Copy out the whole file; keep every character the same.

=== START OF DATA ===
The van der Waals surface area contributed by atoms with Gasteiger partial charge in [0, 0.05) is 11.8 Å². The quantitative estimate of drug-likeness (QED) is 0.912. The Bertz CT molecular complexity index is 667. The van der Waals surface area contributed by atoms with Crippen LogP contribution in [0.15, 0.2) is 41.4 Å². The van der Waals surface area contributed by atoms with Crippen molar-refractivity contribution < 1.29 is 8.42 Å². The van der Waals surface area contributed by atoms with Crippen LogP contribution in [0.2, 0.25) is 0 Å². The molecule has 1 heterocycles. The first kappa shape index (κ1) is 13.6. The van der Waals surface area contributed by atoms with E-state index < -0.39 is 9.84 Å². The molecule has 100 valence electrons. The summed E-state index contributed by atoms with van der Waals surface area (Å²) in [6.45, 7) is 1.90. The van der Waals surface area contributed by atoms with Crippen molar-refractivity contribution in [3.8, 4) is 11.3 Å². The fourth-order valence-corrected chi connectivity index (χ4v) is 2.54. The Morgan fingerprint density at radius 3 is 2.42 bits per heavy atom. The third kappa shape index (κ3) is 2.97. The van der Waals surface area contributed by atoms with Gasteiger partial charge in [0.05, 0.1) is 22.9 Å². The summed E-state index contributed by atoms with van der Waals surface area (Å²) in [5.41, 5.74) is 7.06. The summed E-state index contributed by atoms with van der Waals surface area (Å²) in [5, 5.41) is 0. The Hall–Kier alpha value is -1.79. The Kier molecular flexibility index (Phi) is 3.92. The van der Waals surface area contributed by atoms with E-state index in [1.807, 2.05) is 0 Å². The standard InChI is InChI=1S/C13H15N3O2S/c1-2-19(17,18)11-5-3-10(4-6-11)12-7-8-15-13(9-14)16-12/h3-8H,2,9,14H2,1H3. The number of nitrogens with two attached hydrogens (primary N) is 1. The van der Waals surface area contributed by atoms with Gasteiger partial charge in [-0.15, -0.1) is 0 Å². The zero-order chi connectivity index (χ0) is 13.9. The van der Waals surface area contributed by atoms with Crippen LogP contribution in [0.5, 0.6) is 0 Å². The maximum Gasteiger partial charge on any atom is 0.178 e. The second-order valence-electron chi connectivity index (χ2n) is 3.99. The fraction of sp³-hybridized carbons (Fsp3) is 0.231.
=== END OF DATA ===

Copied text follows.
The van der Waals surface area contributed by atoms with Gasteiger partial charge in [0, 0.05) is 11.8 Å². The quantitative estimate of drug-likeness (QED) is 0.912. The Bertz CT molecular complexity index is 667. The van der Waals surface area contributed by atoms with Crippen LogP contribution in [0.15, 0.2) is 41.4 Å². The van der Waals surface area contributed by atoms with Crippen molar-refractivity contribution < 1.29 is 8.42 Å². The van der Waals surface area contributed by atoms with Crippen LogP contribution in [0.2, 0.25) is 0 Å². The molecule has 1 heterocycles. The first kappa shape index (κ1) is 13.6. The van der Waals surface area contributed by atoms with E-state index < -0.39 is 9.84 Å². The molecule has 100 valence electrons. The summed E-state index contributed by atoms with van der Waals surface area (Å²) in [6.45, 7) is 1.90. The van der Waals surface area contributed by atoms with Crippen molar-refractivity contribution in [3.8, 4) is 11.3 Å². The fourth-order valence-corrected chi connectivity index (χ4v) is 2.54. The Morgan fingerprint density at radius 3 is 2.42 bits per heavy atom. The third kappa shape index (κ3) is 2.97. The van der Waals surface area contributed by atoms with Gasteiger partial charge in [0.05, 0.1) is 22.9 Å². The summed E-state index contributed by atoms with van der Waals surface area (Å²) in [5.41, 5.74) is 7.06. The summed E-state index contributed by atoms with van der Waals surface area (Å²) in [5, 5.41) is 0. The Hall–Kier alpha value is -1.79. The Kier molecular flexibility index (Phi) is 3.92. The van der Waals surface area contributed by atoms with E-state index in [1.807, 2.05) is 0 Å². The standard InChI is InChI=1S/C13H15N3O2S/c1-2-19(17,18)11-5-3-10(4-6-11)12-7-8-15-13(9-14)16-12/h3-8H,2,9,14H2,1H3. The number of nitrogens with two attached hydrogens (primary N) is 1. The van der Waals surface area contributed by atoms with Gasteiger partial charge in [-0.15, -0.1) is 0 Å². The zero-order chi connectivity index (χ0) is 13.9. The van der Waals surface area contributed by atoms with Crippen LogP contribution in [0.5, 0.6) is 0 Å². The maximum Gasteiger partial charge on any atom is 0.178 e. The second-order valence-electron chi connectivity index (χ2n) is 3.99. The fraction of sp³-hybridized carbons (Fsp3) is 0.231.